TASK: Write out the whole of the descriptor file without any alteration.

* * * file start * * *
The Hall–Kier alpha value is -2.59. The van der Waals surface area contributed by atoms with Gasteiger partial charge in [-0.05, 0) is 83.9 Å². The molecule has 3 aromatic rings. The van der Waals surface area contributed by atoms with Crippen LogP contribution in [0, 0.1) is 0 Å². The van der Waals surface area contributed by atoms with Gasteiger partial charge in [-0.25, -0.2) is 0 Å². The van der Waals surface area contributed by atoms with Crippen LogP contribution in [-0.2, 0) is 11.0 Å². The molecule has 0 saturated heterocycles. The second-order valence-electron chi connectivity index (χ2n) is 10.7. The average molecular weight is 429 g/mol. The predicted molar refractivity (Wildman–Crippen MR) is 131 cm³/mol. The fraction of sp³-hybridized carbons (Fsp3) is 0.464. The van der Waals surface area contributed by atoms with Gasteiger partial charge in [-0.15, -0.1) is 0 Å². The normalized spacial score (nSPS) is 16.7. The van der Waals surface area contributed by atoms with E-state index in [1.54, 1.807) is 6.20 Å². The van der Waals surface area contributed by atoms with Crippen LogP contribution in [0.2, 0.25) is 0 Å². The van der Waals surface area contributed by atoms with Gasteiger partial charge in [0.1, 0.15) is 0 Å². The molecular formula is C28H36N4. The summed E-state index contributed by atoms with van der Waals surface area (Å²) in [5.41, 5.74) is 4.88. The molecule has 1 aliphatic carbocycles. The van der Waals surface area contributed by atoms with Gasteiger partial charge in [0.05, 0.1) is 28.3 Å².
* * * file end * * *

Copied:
The Hall–Kier alpha value is -2.59. The van der Waals surface area contributed by atoms with Gasteiger partial charge in [-0.05, 0) is 83.9 Å². The molecule has 3 aromatic rings. The van der Waals surface area contributed by atoms with Crippen LogP contribution in [0, 0.1) is 0 Å². The van der Waals surface area contributed by atoms with Gasteiger partial charge in [-0.25, -0.2) is 0 Å². The van der Waals surface area contributed by atoms with Crippen LogP contribution in [-0.2, 0) is 11.0 Å². The molecule has 0 saturated heterocycles. The second-order valence-electron chi connectivity index (χ2n) is 10.7. The average molecular weight is 429 g/mol. The predicted molar refractivity (Wildman–Crippen MR) is 131 cm³/mol. The fraction of sp³-hybridized carbons (Fsp3) is 0.464. The van der Waals surface area contributed by atoms with Gasteiger partial charge in [-0.15, -0.1) is 0 Å². The normalized spacial score (nSPS) is 16.7. The van der Waals surface area contributed by atoms with E-state index in [1.54, 1.807) is 6.20 Å². The van der Waals surface area contributed by atoms with Crippen LogP contribution in [0.2, 0.25) is 0 Å². The van der Waals surface area contributed by atoms with Gasteiger partial charge in [0.1, 0.15) is 0 Å². The molecular formula is C28H36N4. The summed E-state index contributed by atoms with van der Waals surface area (Å²) in [5.41, 5.74) is 4.88. The molecule has 1 aliphatic carbocycles. The van der Waals surface area contributed by atoms with Gasteiger partial charge in [0.05, 0.1) is 28.3 Å².